SUBJECTS — World History: The Second World War; England; U.S. History, 1940 – 1945;

SOCIAL-EMOTIONAL LEARNING — Disabilities; Female Role Model; Courage in War;

MORAL-ETHICAL EMPHASIS — Citizenship; Respect.

AGE; 13+, Rated PG-13 for some strong violence, disturbing images, language, and smoking; 2019, 129 minutes.

A Note on Historical Accuracy: The film is historically accurate in its portrayal of the times and the individuals involved, particularly the accomplishments of Virginia Hall, Vera Atkins, Noor Khan, and Maurice Buckmaster.

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TWM offers the following movie worksheets to keep students’ minds on the film and to focus their attention on the lessons to be learned from the movie.

Film Study Worksheet for a Work of Historical Fiction;

Teachers can modify the movie worksheets to fit the needs of each class. See also TWM’s Historical Fiction in Film Cross-Curricular Homework Project.


This is a gem of historical fiction about the career of Virginia Hall, the most important female spy of WW II. In 1940, Ms. Hall, a U.S. citizen, volunteered to drive ambulances for the French Army. When France was defeated she enlisted in the British Special Operations Executive (SOE) and was sent back to France to work undercover.  When America entered the War, she signed up to work for the U.S. Office of Strategic Services (OSS). Returning to France again, this time for the OSS, Ms. Hall organized resistance fighters who kicked the Germans out of an entire department of France even before the American soldiers arrived. After WW II, Ms. Hall worked in various capacities for the CIA until her retirement in 1966.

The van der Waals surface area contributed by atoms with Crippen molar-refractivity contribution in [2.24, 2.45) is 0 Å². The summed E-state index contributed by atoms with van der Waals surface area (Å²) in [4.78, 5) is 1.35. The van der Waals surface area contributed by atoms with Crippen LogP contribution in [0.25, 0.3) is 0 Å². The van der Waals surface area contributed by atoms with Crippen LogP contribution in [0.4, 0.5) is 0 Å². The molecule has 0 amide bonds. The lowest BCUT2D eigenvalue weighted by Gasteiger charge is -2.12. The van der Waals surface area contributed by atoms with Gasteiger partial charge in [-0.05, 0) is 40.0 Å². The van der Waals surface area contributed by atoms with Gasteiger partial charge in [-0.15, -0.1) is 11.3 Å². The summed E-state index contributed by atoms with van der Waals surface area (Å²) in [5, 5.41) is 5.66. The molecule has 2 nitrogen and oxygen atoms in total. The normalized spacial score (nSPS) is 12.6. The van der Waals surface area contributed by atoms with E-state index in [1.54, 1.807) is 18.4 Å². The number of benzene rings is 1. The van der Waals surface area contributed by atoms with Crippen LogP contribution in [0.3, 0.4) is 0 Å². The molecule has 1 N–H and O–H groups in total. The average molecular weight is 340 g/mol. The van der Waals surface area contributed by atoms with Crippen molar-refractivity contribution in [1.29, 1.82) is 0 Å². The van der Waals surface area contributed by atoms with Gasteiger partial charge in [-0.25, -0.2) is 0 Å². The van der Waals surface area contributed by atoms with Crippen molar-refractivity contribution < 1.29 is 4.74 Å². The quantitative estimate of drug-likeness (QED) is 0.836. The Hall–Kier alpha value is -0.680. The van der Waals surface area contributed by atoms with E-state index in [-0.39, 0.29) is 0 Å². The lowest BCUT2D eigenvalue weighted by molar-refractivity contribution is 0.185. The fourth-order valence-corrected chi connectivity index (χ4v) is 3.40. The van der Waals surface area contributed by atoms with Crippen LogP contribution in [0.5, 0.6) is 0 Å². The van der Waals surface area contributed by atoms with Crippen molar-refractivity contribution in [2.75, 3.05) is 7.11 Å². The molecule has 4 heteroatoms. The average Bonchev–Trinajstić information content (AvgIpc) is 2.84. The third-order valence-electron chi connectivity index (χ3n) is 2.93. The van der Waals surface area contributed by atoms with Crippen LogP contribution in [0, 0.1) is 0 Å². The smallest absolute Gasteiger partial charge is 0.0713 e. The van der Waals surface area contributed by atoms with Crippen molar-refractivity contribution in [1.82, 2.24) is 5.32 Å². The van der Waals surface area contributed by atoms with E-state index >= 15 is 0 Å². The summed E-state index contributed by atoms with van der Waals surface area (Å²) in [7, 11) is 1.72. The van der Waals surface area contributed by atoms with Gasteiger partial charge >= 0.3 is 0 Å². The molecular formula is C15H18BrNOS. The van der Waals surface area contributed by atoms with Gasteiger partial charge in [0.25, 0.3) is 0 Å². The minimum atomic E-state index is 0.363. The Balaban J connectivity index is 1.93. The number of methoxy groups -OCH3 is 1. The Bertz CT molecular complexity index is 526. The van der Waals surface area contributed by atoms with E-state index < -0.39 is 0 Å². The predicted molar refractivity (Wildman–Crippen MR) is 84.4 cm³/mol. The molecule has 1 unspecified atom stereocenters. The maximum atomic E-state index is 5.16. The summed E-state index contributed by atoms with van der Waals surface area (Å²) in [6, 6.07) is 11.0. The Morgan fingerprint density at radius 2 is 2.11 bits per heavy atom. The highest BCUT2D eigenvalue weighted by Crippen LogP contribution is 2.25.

Virginia Hall served the Allied cause despite the fact that she had lost the lower part of her left leg to a hunting accident at the age of 27 and afterwards was able to walk only with the help of a prosthetic limb (she nicknamed it “Cuthbert”). From 1940 to 1945 she served under cover in Vichy and, later, in Nazi occupied France with great effectiveness, fomenting, organizing, paying, and supplying the French Resistance. Ms. Hall participated in acts of sabotage that greatly assisted the Allied invasion of Europe that began in June of 1944.

Virginia Hall was the first woman to receive the American Distinguished Service Cross (for soldiers who display extraordinary heroism in combat with an armed enemy force). She was also awarded the French Criox de Guerre with Palm (for heroic deeds in combat) and inducted as an honorary Member of the Order of the Empire (for significant achievement for the United Kingdom).

The story of Virginia Hall is an inspiring tale of personal courage, overcoming disability, persistence, fighting sexism, allegiance to democratic values, and patriotism. The film also portrays other strong characters based on people who made outstanding contributions to the Allied cause in WW II: Vera Atkins, Noor Inayat Khan, Dr. Jean Rousset, and Maurice Buckmaster. Criminals Klaus Barbie and Father Robert Alesch are also shown in the film.


Awards: None.

Cast: Sarah Megan Thomas as Virginia Hall,, Stana Katic as Vera Atkins, Radhika Apte as Noor Inayat Khan, Linus Roache as Colonel Maurice Buckmaster, and Rossif Sutherland as Dr. Raoul Chevain

Director: Lydia Dean Pilcher


The film is an excellent way to give students mental images of France during the Second World War and to show British and later American efforts to stimulate and assist the French Resistance.  The main characters are patriotic Americans, Britons, and Frenchmen willing to risk torture and death to defeat fascism and defend democracy.


The movie contains disturbing scenes of Nazi brutality. Actually, the savagery of the Nazi regime is understated. (This can be corrected by a few comments from the teacher.)

There is a scene in which Noor Kahn’s mother, upon learning of her child’s death at the hands of the Nazis, goes into her house and screams out her grief.  This may be upsetting to some students, however, it exemplifies the great sacrifices that people made in WW II and it’s an important component of the message of the film.